Improvements had been made to ensure that people were cared for in a safe environment. Risks related to uncovered heating rails and hot water that rose to 50 degrees had now been assessed and mitigated in order to protect people from scalding.

People’s medicines were handled and administered safely. However, procedures in place to ensure medicines were stored safely were not always followed.

Safe recruitment practices were now followed as there was evidence that disclosure and barring checks were completed before staff started work. We also saw that new staff had two references on file.

Systems to assess, monitor and evaluate the quality of care delivered had been updated but were yet to be fully tested. Records were accessible and reflected the current needs of people who used the service.

Inspection carried out on 15 May 2015

During a routine inspection

The inspection was unannounced and took place on 15 May 2015. There were no breaches of any legal requirements at our last inspection on 27 November 2013.

Little Gaynes Rest Home provides services for to up to 21 older people who have physical health care needs and may also have dementia care needs. At the time of our visit there were 14 people using the service.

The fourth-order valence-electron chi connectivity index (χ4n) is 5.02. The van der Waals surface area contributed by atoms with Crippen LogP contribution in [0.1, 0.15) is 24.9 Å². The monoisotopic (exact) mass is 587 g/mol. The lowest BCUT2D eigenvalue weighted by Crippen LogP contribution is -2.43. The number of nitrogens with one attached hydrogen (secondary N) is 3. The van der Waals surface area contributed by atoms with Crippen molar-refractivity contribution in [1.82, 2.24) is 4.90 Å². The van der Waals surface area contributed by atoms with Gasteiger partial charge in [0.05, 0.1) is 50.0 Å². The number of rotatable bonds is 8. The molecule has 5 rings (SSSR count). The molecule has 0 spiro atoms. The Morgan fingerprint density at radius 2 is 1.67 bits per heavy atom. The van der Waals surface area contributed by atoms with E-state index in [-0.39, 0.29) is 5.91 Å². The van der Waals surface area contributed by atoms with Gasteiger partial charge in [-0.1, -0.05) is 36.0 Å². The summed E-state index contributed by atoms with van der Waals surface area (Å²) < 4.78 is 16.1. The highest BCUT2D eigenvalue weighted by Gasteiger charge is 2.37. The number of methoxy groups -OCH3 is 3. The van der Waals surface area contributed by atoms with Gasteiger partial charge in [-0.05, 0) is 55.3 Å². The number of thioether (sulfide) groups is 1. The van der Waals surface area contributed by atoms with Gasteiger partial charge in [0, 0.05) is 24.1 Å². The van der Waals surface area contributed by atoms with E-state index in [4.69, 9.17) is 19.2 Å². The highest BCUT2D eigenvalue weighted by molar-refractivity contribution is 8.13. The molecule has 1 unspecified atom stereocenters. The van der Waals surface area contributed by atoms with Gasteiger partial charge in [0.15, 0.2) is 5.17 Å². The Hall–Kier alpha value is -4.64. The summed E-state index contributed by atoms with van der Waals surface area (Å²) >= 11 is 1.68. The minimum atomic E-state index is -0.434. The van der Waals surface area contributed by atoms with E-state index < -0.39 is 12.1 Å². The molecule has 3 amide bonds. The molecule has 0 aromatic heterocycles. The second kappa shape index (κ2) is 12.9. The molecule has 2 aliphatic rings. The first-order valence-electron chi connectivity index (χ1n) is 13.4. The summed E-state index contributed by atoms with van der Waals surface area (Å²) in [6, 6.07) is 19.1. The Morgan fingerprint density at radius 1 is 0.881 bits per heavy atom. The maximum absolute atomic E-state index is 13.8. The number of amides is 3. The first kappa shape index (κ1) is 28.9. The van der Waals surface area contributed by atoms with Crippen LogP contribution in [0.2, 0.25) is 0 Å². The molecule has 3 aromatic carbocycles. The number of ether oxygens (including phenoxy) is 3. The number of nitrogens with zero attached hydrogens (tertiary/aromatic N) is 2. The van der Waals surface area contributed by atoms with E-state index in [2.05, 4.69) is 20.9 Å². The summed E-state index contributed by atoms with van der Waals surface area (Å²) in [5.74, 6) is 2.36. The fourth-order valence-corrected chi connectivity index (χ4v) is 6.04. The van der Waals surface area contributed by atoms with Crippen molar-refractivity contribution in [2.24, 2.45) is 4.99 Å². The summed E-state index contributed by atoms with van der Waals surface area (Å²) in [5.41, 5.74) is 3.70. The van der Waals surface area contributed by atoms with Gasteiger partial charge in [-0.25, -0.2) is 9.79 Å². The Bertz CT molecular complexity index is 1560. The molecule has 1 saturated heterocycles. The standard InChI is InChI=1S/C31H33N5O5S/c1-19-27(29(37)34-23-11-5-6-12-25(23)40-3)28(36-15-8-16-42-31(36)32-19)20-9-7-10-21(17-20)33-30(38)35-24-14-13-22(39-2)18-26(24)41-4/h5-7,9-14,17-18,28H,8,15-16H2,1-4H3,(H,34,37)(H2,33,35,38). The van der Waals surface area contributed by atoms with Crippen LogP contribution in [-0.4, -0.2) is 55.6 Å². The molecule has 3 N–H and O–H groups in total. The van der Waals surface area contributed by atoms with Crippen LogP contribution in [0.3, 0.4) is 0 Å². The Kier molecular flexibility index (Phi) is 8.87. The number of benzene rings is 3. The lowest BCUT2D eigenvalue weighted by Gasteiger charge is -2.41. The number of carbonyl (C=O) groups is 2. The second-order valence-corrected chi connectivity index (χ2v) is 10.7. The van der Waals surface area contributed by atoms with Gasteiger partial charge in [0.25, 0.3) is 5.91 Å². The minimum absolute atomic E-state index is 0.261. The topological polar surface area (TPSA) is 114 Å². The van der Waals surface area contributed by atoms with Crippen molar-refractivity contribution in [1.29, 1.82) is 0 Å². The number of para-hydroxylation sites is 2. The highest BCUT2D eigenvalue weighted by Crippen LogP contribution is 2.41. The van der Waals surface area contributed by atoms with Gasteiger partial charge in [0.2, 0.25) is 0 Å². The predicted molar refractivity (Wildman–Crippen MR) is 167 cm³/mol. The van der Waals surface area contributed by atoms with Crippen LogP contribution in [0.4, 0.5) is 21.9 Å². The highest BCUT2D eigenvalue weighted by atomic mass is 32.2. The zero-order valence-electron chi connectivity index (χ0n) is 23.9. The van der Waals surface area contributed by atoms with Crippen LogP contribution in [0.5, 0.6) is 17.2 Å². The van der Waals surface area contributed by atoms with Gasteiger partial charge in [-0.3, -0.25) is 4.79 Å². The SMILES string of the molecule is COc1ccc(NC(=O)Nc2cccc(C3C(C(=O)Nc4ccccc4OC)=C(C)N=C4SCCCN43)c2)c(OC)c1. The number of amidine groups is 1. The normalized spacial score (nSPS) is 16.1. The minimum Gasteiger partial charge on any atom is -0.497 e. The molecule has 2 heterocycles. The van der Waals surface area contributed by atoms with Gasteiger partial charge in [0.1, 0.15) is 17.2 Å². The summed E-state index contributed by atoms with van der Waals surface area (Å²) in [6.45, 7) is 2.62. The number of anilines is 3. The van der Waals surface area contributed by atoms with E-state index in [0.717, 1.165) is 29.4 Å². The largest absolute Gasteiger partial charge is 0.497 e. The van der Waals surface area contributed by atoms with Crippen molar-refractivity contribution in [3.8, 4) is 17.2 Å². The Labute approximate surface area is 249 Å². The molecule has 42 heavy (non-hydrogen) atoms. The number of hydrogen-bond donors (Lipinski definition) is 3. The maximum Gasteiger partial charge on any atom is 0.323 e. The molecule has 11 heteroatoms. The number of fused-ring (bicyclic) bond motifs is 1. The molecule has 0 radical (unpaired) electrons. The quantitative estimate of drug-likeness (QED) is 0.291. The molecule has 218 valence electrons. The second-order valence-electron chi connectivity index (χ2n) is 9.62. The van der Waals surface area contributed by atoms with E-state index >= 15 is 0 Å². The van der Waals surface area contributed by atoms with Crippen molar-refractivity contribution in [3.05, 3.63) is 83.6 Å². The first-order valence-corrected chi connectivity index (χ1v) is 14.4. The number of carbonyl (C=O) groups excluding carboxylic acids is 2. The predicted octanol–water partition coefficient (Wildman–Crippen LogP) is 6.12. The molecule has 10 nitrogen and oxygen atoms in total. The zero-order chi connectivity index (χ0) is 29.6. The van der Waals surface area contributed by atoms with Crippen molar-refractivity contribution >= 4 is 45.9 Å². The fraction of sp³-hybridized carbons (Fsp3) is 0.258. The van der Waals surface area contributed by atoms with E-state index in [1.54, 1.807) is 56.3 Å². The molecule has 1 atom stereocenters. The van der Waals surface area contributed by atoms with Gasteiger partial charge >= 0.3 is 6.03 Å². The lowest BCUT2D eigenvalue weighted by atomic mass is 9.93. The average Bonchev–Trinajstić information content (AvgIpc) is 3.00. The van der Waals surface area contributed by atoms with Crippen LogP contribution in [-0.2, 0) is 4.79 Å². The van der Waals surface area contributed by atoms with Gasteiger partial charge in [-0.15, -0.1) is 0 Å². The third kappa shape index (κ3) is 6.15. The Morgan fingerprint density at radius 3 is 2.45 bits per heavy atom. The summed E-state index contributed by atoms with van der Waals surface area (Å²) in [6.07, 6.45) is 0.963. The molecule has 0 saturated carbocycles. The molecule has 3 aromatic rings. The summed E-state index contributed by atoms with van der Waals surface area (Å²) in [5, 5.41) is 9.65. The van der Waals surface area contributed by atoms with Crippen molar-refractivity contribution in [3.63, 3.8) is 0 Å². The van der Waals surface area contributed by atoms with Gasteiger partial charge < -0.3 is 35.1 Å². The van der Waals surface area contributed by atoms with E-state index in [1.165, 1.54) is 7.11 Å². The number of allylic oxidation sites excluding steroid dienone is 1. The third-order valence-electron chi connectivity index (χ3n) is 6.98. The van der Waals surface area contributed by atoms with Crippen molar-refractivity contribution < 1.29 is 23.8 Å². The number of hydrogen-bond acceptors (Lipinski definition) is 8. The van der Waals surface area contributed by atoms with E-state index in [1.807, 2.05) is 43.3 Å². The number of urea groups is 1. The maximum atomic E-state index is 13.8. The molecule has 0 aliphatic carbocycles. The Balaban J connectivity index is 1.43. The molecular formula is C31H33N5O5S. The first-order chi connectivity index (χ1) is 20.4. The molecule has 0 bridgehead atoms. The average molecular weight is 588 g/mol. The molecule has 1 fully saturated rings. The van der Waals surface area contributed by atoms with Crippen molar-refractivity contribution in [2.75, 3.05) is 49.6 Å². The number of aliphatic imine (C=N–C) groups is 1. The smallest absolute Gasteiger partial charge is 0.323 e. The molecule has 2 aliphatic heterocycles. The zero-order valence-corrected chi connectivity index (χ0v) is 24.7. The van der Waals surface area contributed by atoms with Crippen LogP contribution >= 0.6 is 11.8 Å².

The service’s registered manager had not been at the service since February 2015. A registered manager is a person who has registered with the Care Quality Commission to manage the service. Like registered providers, they are ‘registered persons’. Registered persons have legal responsibility for meeting the requirements in the Health and Social Care Act 2008 and associated Regulations about how the service is run. We were informed by the provider that an interim manager had been sourced from an agency and was at the service Monday to Friday from 18 May 2015 until the current registered manager returned or a new manager was employed.

People told us they felt safe and trusted staff. Staff were aware of how to recognise and report abuse .They told us that they were able to raise any concerns with the manager. In the absence of the manager they said they would raise it with senior staff who would in turn notify the local authority and the Care Quality Commission (CQC).

People were not always cared for in a safe environment. Risks related to uncovered heating rails and hot water that rose to 50 degrees were not always assessed and mitigated in order to protect people from scalding.